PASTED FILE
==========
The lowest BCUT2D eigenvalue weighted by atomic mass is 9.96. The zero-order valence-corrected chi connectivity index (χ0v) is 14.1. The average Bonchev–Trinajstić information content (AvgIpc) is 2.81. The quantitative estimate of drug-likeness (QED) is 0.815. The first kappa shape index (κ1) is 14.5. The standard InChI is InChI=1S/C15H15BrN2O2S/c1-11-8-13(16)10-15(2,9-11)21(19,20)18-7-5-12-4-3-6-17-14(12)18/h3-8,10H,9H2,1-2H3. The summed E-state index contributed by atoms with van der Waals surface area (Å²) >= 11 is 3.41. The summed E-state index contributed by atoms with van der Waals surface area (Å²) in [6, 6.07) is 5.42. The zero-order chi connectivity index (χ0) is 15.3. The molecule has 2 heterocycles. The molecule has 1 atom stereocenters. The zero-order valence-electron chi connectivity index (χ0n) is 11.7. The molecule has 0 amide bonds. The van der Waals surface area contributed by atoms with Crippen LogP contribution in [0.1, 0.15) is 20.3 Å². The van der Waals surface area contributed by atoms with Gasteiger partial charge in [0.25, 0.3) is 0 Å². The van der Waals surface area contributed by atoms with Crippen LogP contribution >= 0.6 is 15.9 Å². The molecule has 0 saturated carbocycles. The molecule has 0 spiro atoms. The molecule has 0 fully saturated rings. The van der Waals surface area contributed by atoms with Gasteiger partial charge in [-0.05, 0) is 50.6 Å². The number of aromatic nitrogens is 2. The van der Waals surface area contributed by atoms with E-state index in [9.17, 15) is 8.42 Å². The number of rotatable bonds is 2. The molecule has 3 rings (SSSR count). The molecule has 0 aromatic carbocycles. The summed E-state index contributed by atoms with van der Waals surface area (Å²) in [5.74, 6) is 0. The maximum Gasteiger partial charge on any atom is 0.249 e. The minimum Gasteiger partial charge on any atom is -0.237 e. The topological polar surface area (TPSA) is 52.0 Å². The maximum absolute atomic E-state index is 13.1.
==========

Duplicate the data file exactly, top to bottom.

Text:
The lowest BCUT2D eigenvalue weighted by atomic mass is 9.96. The zero-order valence-corrected chi connectivity index (χ0v) is 14.1. The average Bonchev–Trinajstić information content (AvgIpc) is 2.81. The quantitative estimate of drug-likeness (QED) is 0.815. The first kappa shape index (κ1) is 14.5. The standard InChI is InChI=1S/C15H15BrN2O2S/c1-11-8-13(16)10-15(2,9-11)21(19,20)18-7-5-12-4-3-6-17-14(12)18/h3-8,10H,9H2,1-2H3. The summed E-state index contributed by atoms with van der Waals surface area (Å²) >= 11 is 3.41. The summed E-state index contributed by atoms with van der Waals surface area (Å²) in [6, 6.07) is 5.42. The zero-order chi connectivity index (χ0) is 15.3. The molecule has 2 heterocycles. The molecule has 1 atom stereocenters. The zero-order valence-electron chi connectivity index (χ0n) is 11.7. The molecule has 0 amide bonds. The van der Waals surface area contributed by atoms with Crippen LogP contribution in [0.1, 0.15) is 20.3 Å². The van der Waals surface area contributed by atoms with Gasteiger partial charge in [0.25, 0.3) is 0 Å². The van der Waals surface area contributed by atoms with Crippen LogP contribution >= 0.6 is 15.9 Å². The molecule has 0 saturated carbocycles. The molecule has 0 spiro atoms. The molecule has 0 fully saturated rings. The van der Waals surface area contributed by atoms with Gasteiger partial charge in [-0.05, 0) is 50.6 Å². The number of aromatic nitrogens is 2. The van der Waals surface area contributed by atoms with E-state index in [9.17, 15) is 8.42 Å². The number of rotatable bonds is 2. The molecule has 3 rings (SSSR count). The molecule has 0 aromatic carbocycles. The summed E-state index contributed by atoms with van der Waals surface area (Å²) in [5.74, 6) is 0. The maximum Gasteiger partial charge on any atom is 0.249 e. The minimum Gasteiger partial charge on any atom is -0.237 e. The topological polar surface area (TPSA) is 52.0 Å². The maximum absolute atomic E-state index is 13.1.